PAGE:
It’s almost amusing to see the way people freak out right before the exam. When I took the Florida bar, I literally had a friend come running up to me 4 minutes before the exam having a melt down about “riparian water rights.”
My Friend: “Vidas, Vidas!!!! Do you remember what the BarBri lady said about riparian water rights?”
Me: “No. If it’s on there, it will be one question max. Worth one point, if that.”
My Friend: “But what if it’s in an essay??! An essay is worth a lot more than one point.”
Me: “Uhhh. I don’t know. Go ask Scott.”
My Friend: [Gasping noises.]
Me: “I’ve got a paper bag for you to breath into. Will that help?”
When the magic hour final arrives, you are corraled like cattle being led into a slaughter house. It’s interesting to see how each individual reacts to the inordinately stressful situation. Some people talk non-stop; nervous gibberish. Some people recite elements to different causes of action. Some people use the bathroom eight times before the exam. Some people won’t talk. Some people can’t sit still and walk around until the test is distributed. I, myself, must have used the water fountain a half dozen times before sitting down to take the test. Thank god for coping mechanisms.
Even after the exam starts, you can tell which people are shitting the bed. In Florida, you are paired two to a table. My friend Scott’s table mate would pound the table everytime he encountered a question to which he didn’t know the answer. My table mate was a classic “second guesser”. He’d write a bunch of stuff down, read it and proceed to erase the entire page. He would erase so hard that the entire table would shake. The Florida bar has three essays. I think this guy wrote about eight that day. By the time the essay portion of the exam was over, he was about a foot deep in eraser shavings.
And the sad thing is that when you see people shitting the bed, you don’t feel bad for the person. You feel happy it isn’t you.
As you fill in that last bubble on the scantron sheet, there is total and utter joy. You did it! You finished the bar exam. But somehow, by the time you get up from your seat and hand in your test booklet you have managed to convince yourself that you failed the exam. Just to make sure you totally failed, you and a friend spend the four hour car ride home comparing each of your answers, question by question.
So the relief you feel from completing the bar is almost non-existent. The crushing weight on your shoulders stays with you for another six weeks until the bar examiners post results on line. The day before the bar results are announced, you hear people say things like: “I know I failed; that exam was impossible. I hope the next version is easier”, “I just hope everyone passed. Everyone studied so hard. We all deserve to pass.” Then the results are announced. And how things change. Those same people now say things like: “I knew I nailed it. It wasn’t that bad. It was a lot of hype, but in the end not that hard.” “Oh my god, did you hear so-and-so failed the bar? I know, what a bitch. Total karma, right?”.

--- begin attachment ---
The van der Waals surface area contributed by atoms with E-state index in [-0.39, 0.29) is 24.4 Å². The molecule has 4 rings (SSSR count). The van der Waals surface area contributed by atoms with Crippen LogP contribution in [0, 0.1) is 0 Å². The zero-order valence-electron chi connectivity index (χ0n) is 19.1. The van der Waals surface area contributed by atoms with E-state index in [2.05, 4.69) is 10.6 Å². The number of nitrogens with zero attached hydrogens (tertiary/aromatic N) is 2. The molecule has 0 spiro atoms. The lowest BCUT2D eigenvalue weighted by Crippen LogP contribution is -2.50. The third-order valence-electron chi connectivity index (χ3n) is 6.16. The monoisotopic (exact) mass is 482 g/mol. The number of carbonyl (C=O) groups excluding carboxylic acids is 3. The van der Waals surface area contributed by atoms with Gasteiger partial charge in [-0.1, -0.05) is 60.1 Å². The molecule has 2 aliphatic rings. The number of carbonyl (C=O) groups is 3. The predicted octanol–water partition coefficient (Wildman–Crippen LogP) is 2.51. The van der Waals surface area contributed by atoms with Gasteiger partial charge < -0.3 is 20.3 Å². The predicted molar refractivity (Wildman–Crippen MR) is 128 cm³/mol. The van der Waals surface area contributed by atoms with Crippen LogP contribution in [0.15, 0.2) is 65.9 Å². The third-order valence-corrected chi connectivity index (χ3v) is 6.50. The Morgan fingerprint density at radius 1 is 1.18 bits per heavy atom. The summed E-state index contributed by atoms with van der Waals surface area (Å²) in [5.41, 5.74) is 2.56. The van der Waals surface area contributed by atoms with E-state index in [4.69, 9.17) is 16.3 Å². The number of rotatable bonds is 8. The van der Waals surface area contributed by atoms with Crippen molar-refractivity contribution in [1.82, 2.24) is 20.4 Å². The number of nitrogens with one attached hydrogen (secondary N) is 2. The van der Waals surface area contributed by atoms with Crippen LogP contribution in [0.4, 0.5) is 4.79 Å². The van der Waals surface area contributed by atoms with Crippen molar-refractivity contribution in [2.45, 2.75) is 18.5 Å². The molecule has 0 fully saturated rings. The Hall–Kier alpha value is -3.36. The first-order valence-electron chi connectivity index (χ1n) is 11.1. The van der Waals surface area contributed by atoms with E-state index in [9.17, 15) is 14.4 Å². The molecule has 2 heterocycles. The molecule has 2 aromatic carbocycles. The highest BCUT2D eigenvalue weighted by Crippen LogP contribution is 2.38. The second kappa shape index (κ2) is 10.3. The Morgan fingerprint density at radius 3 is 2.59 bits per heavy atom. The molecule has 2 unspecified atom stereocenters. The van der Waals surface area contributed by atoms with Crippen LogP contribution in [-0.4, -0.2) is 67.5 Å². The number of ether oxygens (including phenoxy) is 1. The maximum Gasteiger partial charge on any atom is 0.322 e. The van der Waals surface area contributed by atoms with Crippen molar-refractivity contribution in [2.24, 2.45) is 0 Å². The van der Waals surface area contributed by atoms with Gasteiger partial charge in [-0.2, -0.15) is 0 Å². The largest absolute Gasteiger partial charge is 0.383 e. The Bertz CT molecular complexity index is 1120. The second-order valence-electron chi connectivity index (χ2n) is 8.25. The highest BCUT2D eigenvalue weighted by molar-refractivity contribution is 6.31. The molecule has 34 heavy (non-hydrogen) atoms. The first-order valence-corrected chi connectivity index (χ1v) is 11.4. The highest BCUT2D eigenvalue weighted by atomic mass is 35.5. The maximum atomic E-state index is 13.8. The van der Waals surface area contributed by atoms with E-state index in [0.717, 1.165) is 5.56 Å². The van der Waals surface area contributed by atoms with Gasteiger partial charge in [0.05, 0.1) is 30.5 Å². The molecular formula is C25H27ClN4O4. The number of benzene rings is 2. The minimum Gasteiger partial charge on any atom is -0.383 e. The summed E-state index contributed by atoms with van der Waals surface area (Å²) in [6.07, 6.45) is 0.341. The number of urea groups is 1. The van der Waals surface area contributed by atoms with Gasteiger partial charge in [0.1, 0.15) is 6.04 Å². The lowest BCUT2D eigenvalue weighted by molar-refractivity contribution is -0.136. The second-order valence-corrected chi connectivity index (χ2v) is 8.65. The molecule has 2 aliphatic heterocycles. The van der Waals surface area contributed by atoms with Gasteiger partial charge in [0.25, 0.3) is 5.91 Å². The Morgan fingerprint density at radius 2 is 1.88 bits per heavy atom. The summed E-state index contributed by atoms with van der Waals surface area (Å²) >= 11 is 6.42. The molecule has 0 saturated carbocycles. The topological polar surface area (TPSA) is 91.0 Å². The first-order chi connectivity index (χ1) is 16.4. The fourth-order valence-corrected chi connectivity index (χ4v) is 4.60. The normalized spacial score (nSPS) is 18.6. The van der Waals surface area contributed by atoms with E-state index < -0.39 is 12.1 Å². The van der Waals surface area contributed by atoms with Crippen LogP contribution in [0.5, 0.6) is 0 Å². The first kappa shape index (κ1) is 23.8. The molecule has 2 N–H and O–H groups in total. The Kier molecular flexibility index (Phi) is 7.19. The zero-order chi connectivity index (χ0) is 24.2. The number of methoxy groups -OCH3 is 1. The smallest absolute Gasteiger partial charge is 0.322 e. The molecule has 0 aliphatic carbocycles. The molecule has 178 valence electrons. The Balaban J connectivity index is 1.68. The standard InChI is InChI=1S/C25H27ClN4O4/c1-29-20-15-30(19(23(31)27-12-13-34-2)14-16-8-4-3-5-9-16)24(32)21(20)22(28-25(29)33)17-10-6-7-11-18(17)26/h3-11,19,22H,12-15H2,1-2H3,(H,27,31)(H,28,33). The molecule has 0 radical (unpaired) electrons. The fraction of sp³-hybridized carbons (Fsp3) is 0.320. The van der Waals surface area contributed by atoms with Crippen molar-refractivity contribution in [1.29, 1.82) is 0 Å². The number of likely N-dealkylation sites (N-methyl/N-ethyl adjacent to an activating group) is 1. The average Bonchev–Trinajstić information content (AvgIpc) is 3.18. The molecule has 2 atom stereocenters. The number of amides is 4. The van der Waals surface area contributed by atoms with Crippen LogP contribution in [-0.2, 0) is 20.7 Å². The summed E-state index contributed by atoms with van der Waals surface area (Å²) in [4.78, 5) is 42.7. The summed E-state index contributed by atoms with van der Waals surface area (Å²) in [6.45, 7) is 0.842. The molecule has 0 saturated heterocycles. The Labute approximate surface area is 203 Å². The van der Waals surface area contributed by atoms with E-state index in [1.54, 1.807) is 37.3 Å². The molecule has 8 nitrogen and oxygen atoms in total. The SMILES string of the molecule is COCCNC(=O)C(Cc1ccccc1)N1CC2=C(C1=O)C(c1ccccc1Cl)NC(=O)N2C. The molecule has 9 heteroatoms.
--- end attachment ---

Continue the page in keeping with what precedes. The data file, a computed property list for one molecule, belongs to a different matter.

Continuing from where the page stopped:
The day the results are announced, there is a frantic explosion of telephone calls and texting and IM’ing. If you fail the bar and don’t want anybody to know about it, I would seriously consider moving. At the very least, you should stop taking phone calls for a good month.
The bar exam is a stupid, stupid attorney right of passage. How well you do on the bar exam has no correlation to the type of attorney you will become. A lot of really bad attorneys have passed the bar. A lot of really good attorneys failed the first or second time around.
In the end, I think that the best way to describe the entire process is like a pregnancy. The bar exam is like a baby you carry for two months. During those two months, your life completely changes. You stop drinking (lest you lose a day of studying). You rarely see your friends or family. You get weird food cravings during those late night study sessions. You gain weight from the aforementioned food cravings and because you no longer have time to go to the gym. You have horrible mood swings due to the tremendous amount of stress you are under. (See, e.g., the “Dog Killing Story”) And by the last week of your pseudo pregnancy, you just “want it out” of you. There’s even post-partum depression associated with taking the bar. You are happy that the bar is over, but feel an overwhelming sense of sadness because you don’t know whether you have passed or failed.
Anyway, good luck to all those out there studying for the bar. In the end, it’s just a test. A really, really, really horrible life sucking test.